If you are thinking about the healing process or are in the healing process, be tenacious, be strong, and seek various forms of healing. Healing really does come down to doing the work; it's hard and it can be painful, but don't get stuck in one modality believing that it is the only one that will miraculously do the work. It may take you a few years. You may hop from one healing process to another. Nonetheless, in the end, you will discover something or someone that is anticipating you as much as you are anticipating her. . . YOU. . .  your higher you.

Mindfulness Can Help You Heal

I want to discuss, let's say, the modern version of mindfulness, or the quality of being aware or awake to something, and how mindfulness can help us heal.

We Have So Much Stuff!
Normally, in life, we are wrapped up in our 'stuff.'  Our stuff consists of things like our job, participating in research studies and volunteer positions, keeping a social media presence, being a mother, student, daughter, or nurse. Basically, our stuff is the roles we take on in life; these can be many. Our stuff can also consist of our busyness such as shopping, cleaning, driving, worrying, stressing, or hurting, for example.  Most of us have a lot of stuff, so our minds and body's stay busy with our tasks. We become absorbed in what we are doing, but not in a mindful manner where we are present to our situation. We become so busy that we become mindless meaning that we aren't present.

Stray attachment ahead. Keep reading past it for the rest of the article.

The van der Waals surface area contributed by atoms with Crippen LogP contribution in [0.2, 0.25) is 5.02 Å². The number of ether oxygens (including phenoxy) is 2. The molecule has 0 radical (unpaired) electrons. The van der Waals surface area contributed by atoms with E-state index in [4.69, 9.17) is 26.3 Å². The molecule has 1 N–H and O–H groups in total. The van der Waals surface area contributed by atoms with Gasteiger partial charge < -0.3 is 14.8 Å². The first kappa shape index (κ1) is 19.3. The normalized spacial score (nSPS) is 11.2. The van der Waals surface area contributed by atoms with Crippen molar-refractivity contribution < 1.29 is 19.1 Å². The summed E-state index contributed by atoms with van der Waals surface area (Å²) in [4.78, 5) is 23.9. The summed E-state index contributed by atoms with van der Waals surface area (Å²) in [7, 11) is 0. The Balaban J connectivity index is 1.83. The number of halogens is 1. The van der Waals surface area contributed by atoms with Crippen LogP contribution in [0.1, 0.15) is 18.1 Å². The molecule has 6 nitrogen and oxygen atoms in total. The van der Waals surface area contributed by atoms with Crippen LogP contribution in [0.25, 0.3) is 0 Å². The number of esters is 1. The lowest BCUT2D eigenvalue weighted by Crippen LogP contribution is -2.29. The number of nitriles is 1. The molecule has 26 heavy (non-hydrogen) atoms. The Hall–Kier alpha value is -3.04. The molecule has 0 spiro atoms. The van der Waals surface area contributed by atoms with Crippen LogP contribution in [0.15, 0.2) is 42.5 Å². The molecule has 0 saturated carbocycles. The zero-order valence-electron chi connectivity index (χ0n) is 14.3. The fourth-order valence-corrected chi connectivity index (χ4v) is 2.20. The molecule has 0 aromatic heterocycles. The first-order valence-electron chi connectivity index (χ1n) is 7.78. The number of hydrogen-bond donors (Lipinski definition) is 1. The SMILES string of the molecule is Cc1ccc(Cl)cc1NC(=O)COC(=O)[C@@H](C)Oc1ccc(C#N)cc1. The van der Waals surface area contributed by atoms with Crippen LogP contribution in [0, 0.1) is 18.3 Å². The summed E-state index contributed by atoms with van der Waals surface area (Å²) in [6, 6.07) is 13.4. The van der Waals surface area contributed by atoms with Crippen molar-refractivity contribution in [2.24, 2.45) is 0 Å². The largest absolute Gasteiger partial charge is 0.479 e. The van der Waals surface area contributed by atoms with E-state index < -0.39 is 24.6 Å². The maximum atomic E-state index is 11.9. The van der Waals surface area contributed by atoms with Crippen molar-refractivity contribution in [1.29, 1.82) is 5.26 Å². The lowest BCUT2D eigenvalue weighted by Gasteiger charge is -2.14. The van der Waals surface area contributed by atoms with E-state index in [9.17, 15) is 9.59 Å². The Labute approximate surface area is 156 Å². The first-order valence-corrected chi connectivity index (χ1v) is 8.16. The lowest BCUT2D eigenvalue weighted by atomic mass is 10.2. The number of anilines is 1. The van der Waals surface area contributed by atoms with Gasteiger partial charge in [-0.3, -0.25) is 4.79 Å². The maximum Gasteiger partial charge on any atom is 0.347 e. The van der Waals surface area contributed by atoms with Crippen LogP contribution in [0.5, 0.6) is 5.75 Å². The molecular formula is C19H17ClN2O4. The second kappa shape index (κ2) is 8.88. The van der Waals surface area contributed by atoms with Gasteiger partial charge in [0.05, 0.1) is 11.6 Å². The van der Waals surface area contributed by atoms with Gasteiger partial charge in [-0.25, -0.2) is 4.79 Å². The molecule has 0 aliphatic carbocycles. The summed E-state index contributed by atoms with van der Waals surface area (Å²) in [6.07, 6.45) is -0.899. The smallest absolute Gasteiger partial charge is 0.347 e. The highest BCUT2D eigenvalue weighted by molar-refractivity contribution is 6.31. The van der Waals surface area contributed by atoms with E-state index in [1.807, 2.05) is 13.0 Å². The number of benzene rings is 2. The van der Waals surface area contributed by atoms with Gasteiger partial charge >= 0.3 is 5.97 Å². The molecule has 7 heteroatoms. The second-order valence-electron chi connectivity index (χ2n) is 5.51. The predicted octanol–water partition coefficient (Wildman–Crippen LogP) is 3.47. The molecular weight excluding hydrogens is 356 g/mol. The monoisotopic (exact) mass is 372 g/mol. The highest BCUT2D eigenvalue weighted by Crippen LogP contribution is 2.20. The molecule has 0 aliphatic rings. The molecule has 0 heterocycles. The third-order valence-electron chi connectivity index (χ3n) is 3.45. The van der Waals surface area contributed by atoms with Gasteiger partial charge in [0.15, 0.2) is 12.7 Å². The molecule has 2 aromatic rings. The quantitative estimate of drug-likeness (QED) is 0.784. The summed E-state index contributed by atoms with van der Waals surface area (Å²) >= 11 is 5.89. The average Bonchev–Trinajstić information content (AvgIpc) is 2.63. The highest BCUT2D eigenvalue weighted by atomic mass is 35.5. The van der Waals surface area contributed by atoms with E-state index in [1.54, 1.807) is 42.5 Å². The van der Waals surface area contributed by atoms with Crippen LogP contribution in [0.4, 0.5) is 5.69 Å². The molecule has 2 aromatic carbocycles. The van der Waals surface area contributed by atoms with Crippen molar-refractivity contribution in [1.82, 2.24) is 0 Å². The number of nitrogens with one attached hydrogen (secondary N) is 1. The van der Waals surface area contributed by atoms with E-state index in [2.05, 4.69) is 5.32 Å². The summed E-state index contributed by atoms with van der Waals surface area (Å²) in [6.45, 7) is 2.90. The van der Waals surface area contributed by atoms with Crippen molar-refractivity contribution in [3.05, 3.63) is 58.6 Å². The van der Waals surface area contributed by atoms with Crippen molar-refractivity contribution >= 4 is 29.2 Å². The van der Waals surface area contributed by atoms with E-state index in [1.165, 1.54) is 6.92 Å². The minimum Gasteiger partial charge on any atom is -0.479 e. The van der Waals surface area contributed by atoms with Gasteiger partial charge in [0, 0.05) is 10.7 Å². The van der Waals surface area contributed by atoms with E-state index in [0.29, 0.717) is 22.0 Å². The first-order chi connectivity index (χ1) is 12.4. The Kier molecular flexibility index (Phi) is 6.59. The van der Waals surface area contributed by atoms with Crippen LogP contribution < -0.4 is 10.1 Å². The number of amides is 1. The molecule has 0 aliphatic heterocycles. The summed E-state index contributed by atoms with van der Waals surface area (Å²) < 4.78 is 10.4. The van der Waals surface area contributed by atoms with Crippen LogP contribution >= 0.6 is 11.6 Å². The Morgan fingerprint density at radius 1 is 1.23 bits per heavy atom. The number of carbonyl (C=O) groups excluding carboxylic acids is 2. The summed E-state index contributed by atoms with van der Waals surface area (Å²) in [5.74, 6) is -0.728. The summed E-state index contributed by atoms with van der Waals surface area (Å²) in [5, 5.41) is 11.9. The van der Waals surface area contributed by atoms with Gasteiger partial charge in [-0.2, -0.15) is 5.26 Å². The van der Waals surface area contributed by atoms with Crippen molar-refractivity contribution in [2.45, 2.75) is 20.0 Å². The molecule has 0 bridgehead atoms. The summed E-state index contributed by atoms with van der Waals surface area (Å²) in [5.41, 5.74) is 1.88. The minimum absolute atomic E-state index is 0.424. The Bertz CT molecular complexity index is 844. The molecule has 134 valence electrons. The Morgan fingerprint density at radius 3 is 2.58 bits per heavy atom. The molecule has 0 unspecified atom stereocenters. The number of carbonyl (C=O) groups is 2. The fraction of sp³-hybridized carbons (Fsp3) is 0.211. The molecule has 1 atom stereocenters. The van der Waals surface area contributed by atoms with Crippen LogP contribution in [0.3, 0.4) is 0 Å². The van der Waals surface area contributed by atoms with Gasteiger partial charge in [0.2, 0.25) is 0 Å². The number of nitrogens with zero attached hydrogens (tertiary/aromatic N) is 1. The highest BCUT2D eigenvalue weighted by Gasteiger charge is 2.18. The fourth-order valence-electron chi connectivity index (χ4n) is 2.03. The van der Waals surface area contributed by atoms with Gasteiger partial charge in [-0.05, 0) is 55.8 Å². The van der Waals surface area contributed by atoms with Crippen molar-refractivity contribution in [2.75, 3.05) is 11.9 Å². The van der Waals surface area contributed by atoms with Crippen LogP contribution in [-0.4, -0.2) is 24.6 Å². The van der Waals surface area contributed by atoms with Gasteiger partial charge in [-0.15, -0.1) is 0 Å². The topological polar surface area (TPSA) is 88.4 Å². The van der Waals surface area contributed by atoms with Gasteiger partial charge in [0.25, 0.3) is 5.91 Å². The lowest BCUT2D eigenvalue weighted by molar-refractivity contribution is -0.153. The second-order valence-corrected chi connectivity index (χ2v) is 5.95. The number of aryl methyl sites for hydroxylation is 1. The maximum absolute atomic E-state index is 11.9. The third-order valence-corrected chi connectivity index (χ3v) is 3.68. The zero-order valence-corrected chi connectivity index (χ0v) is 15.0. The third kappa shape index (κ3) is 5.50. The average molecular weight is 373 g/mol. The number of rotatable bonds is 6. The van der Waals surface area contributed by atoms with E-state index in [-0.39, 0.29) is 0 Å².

Mindfulness or Awareness
Today a few argue that awareness and mindfulness are two different things.  I disagree.  If you are consciously and fully aware to what you are doing, you are awake. If your thoughts move on or wander; if you get distracted by various tasks, ideas and to-do list or by your surroundings, then you are no longer aware. Mindfulness is about noticing what is going on in your present moment; being in the here and now. This is also called awareness which can be said to be consciousness of the situation at hand or realization.